Below is our opinion of the real bottom line criteria when buying software, especially where on board users are a critical component:

  • Do an assortment of independent companies who use the system say that it is used extensively and can they show you evidence?
  • Do they succeed in obtaining the control and compliance they seek?
  • Do your on board officers like the software your are planning on acquiring, and do they see the benefits?
  • Do the on board officers in other companies, that have used the software for some time, like it and see the benefits?
  • Do companies that use the system say that it has a low total cost of upkeep, including training, configuration, and software maintenance?

Of course, occasionally some of this line of questioning is not totally reliable. That is when there is an insufficient number of existing clients and the few that exist are going through some organizational restructuring during the first period of software deployment.

This seems to be the only exception to the qualification process given above. Similarly judging the quality of a shipyard on the basis of the condition of one trading vessel, operated by a company under reorganization, is insufficient.

Once the main criteria for choice and verification between software systems is covered, then as in shipbuilding, feature-by-feature scrutiny is timely and necessary. However without first ascertaining the relevant goals the feature-by-feature scrutiny is premature, and cause confusion.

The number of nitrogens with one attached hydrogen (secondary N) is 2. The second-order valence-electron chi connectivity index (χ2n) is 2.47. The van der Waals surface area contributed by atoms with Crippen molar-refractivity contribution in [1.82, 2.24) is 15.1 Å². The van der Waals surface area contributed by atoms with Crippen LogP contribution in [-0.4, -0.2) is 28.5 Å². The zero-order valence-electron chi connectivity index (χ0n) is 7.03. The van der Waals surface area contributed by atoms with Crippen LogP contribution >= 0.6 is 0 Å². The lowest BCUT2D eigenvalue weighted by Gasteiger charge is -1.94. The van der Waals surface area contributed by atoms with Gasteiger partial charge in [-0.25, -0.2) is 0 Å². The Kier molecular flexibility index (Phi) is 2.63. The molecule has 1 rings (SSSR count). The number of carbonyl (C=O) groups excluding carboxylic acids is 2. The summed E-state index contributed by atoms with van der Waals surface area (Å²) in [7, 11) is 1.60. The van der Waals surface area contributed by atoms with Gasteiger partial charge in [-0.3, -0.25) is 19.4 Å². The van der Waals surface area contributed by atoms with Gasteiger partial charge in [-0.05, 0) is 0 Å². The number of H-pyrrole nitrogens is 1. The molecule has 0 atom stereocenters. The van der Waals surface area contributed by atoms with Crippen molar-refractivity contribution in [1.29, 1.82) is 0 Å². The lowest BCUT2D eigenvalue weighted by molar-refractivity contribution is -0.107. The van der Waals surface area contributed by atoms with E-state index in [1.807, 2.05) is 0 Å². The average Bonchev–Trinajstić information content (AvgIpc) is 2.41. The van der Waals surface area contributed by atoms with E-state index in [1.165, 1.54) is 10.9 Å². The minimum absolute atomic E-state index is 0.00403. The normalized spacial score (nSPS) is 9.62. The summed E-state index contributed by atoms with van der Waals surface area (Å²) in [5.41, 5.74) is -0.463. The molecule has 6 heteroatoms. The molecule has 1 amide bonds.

Above all software solutions used to overcome the complexity of our times must not add to the complexity.

In closing a few words form a recent customer:

NYK Shipmanagement: Mr Aswin K. Atre, Managing Director and Chief Operations Officer said: "Shipmanagers now face the challenge of managing an ever-increasing safety, quality and management compliance workload. NYK Shipmanagement sought a solution to deal with these requirements. After evaluating various systems available, NYK elected to use Ulysses Systems'''' Task Assistant to handle its document management and compliance requirements. Task Assistant makes life easier and more efficient, reducing our bottom line costs as well relieving our staff of repetitive filing tasks enabling them to focus on what they do best running our ships. In a world that demands transparency it is important that managers are able to prove that they are doing the right things and this can only be done effectively by installing proper systems. Ulysses helps us do this both as a by-product of transparent and organised information flow and allows us to build a foundation of knowledge management."

NYK Shipmanagement experience so far with Task Assistant: Task Assistant has the unique ability to absorb new information and ensure effective distribution of that information to those that need it, when they need it. Further to this rapid and easy deployment with minimal disruption and familiarisation requirements is an additional vital part of the design. For software to work successfully on ships it must be extremely intuitive to use and to initially configure. Task Assistant is proving to be a vital tool in providing ever-higher standards of compliance and customer satisfaction.